Lufthansa and the Italian government have reached an agreement for the German airline group to purchase an initial 40% stake in ITA Airways.
According to a report by the Italian daily Corriere della Sera, the agreement will be made official on May 25, 2023. The 40% stake could grow to a later investment of at least 90%, with the German airline group putting forward between €320 million ($345.2 million) and €330 million ($356 million).
If ITA Airways reaches a break-even point in H1 2026, Lufthansa could begin the process to purchase the remaining shares of the Italian carrier for about €500 million ($539.3 million).
However, the deal would have to be approved by the European Commission (EC), which, according to Corriere Della Sera’s sources, is already aware of the potential deal and will wait for remedial measures to address competition concerns.
On May 17, 2023, the EC denied a merger between Korean Air and Asiana Airlines, citing competition concerns on routes between Europe and South Korea.
The Italian government had looked to finalize the deal under which Lufthansa would purchase ITA Airways by mid-April 2023. However, negotiations dragged on, resulting in a month-long delay.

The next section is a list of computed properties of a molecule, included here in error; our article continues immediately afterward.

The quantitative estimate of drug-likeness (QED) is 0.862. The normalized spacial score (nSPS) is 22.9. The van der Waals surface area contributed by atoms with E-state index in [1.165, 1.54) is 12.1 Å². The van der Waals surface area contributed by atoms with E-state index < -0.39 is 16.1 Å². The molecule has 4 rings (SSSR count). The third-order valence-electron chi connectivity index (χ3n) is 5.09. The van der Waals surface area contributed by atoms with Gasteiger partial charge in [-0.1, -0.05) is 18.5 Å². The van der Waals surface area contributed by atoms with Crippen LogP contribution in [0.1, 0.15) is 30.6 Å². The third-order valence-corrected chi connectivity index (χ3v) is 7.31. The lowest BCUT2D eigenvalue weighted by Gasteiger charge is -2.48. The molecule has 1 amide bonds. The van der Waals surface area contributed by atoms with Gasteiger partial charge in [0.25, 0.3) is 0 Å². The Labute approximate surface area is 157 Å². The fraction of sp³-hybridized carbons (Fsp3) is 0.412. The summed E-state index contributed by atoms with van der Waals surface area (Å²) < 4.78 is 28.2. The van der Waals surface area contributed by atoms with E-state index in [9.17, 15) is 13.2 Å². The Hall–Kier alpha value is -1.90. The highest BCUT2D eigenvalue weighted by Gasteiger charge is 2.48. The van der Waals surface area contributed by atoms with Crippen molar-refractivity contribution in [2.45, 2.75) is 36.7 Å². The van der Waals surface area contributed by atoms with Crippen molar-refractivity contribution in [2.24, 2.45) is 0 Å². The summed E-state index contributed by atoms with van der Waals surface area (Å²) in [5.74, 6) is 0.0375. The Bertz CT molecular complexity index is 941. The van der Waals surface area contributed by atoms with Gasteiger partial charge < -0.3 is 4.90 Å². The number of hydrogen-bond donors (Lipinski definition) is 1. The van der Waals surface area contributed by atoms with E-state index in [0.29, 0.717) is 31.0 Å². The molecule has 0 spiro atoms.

Lufthansa Group officially announced that it has put forth a bid for ITA Airways in January 2023.
“For Lufthansa Group, Italy is the most important market outside of its home markets and the US,” the German airline group said in an announcement at the time.
Lufthansa was the only bidder left for ITA Airways after a consortium comprised of Delta Air Lines, Air France-KLM, and the investment firm Certares backed out of the race to acquire the Italian airline. Meanwhile, the Mediterranean Shipping Company (MSC), which was working with Lufthansa, also backed away from the deal.
ITA Airways was established out of the ashes of Alitalia, another Italian state-owned airline. It commenced operations on October 15, 2021, the same day that Alitalia ceased flying. The EC allowed the Italian government to inject up to €1.3 billion ($1.4 billion) of cash into ITA Airways, €1.1 billion ($1.18 billion) of which has already been used up, while also ruling that the new airline would not be the economic successor of Alitalia.
As such, Alitalia’s debts were not carried over to the new airline, with the Italian government also having to recover €400 million ($431 million) plus interest of state aid from the now-defunct airline following the sale of its assets.